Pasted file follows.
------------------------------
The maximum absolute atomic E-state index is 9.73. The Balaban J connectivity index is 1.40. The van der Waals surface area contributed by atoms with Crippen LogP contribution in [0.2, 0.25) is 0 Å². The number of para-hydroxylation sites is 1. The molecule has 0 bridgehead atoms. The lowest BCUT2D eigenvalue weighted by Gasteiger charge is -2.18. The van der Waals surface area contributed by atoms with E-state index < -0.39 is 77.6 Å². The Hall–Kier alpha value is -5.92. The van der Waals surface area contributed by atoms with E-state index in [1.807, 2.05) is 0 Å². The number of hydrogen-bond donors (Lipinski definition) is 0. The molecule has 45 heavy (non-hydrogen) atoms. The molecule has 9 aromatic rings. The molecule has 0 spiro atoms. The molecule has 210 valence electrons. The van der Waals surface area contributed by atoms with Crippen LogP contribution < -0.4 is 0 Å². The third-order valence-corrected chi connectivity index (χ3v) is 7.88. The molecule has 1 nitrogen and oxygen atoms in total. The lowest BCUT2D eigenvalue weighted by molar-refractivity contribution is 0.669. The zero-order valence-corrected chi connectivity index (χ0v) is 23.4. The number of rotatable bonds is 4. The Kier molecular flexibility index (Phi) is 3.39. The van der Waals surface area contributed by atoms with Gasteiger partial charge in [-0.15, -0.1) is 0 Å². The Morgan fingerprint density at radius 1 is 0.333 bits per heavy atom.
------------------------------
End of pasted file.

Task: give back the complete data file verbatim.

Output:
The maximum absolute atomic E-state index is 9.73. The Balaban J connectivity index is 1.40. The van der Waals surface area contributed by atoms with Crippen LogP contribution in [0.2, 0.25) is 0 Å². The number of para-hydroxylation sites is 1. The molecule has 0 bridgehead atoms. The lowest BCUT2D eigenvalue weighted by Gasteiger charge is -2.18. The van der Waals surface area contributed by atoms with E-state index < -0.39 is 77.6 Å². The Hall–Kier alpha value is -5.92. The van der Waals surface area contributed by atoms with E-state index in [1.807, 2.05) is 0 Å². The number of hydrogen-bond donors (Lipinski definition) is 0. The molecule has 45 heavy (non-hydrogen) atoms. The molecule has 9 aromatic rings. The molecule has 0 spiro atoms. The molecule has 210 valence electrons. The van der Waals surface area contributed by atoms with Crippen LogP contribution < -0.4 is 0 Å². The third-order valence-corrected chi connectivity index (χ3v) is 7.88. The molecule has 1 nitrogen and oxygen atoms in total. The lowest BCUT2D eigenvalue weighted by molar-refractivity contribution is 0.669. The zero-order valence-corrected chi connectivity index (χ0v) is 23.4. The number of rotatable bonds is 4. The Kier molecular flexibility index (Phi) is 3.39. The van der Waals surface area contributed by atoms with Gasteiger partial charge in [-0.15, -0.1) is 0 Å². The Morgan fingerprint density at radius 1 is 0.333 bits per heavy atom.